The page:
This program will explore areas of inquiry including academia, sports, crime, sex, war, and politics, the understanding of which will benefit from a behavioural economics perspective. At the core of the program is the drive to find controlled settings to understand how humans behave and interact. The Behavioural Economics of Non-Market Interactions program will utilise laboratory, field, and natural experiments in a range of contexts.
- Scientometrics: This sub-program examines the major driving forces of scientists’ careers, including key positive or negative events or changes, collaboration dynamics, creative development or innovative activities, and success (measured by number and quality of publications, citations, and patents).
- Sportometrics: This sub-program examines a large number of rule changes as a natural experiment (as rule changes are often targeted at modifying behaviours occurring within games) as well as the entire career path of professionals including how they act and the decisions they make before and after becoming professionals.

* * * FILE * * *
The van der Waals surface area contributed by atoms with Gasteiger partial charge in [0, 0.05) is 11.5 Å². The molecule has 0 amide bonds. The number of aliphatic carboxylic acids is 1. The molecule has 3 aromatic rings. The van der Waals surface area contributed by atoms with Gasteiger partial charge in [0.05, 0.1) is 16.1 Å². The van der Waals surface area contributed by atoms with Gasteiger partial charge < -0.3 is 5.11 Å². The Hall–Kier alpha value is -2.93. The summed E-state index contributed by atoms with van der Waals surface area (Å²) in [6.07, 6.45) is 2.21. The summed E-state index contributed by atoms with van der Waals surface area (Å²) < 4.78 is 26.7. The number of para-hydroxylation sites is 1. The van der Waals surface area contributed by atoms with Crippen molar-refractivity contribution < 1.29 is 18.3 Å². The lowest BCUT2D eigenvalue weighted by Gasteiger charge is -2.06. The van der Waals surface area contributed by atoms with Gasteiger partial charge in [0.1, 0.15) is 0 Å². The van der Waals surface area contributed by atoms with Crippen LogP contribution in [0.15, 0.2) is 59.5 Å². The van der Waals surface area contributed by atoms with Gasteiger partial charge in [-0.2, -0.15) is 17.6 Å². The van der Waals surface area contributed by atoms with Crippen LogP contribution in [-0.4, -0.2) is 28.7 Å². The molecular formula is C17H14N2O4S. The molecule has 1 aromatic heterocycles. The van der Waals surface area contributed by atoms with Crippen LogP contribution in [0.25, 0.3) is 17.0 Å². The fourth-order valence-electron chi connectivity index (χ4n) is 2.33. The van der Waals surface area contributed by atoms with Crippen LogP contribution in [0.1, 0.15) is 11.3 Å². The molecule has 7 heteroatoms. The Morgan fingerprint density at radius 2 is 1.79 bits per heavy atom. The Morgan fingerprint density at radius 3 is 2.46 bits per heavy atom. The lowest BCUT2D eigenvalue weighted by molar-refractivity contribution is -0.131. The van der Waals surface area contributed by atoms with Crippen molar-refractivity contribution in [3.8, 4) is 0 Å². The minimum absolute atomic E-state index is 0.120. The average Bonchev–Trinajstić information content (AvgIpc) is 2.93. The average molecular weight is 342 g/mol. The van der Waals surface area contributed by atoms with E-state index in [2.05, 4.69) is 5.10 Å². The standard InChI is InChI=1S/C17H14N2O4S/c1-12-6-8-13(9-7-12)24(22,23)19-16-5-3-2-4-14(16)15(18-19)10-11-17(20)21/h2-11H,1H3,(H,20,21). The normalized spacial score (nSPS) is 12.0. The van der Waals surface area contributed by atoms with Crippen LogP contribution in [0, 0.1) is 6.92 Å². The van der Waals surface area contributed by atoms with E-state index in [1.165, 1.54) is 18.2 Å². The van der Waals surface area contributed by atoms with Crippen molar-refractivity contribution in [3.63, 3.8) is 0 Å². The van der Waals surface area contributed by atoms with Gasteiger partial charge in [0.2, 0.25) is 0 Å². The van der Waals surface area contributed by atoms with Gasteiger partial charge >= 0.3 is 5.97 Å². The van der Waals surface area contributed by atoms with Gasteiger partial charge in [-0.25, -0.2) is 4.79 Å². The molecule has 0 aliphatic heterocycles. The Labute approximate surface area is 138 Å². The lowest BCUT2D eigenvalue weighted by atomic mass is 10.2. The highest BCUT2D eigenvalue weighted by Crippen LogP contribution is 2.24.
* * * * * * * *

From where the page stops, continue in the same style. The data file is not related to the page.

- Sociometrics: This sub-program takes advantage of the recent exponential growth in technological innovations including the production of an increasing array of wearable sensors that allow the mapping of the behaviours and interactions of large numbers of individuals in their natural everyday environments.
- Cliometrics: This sub-program takes advantage of an increasingly richer set of data to explore many important motives such as national patriotism, political partisanship, religious faith, moral principle, love, hate, and survival. The core of the cliometrics sub-program is an investigation that goes beyond people’s daily interactions in families, neighbourhoods, or work groups.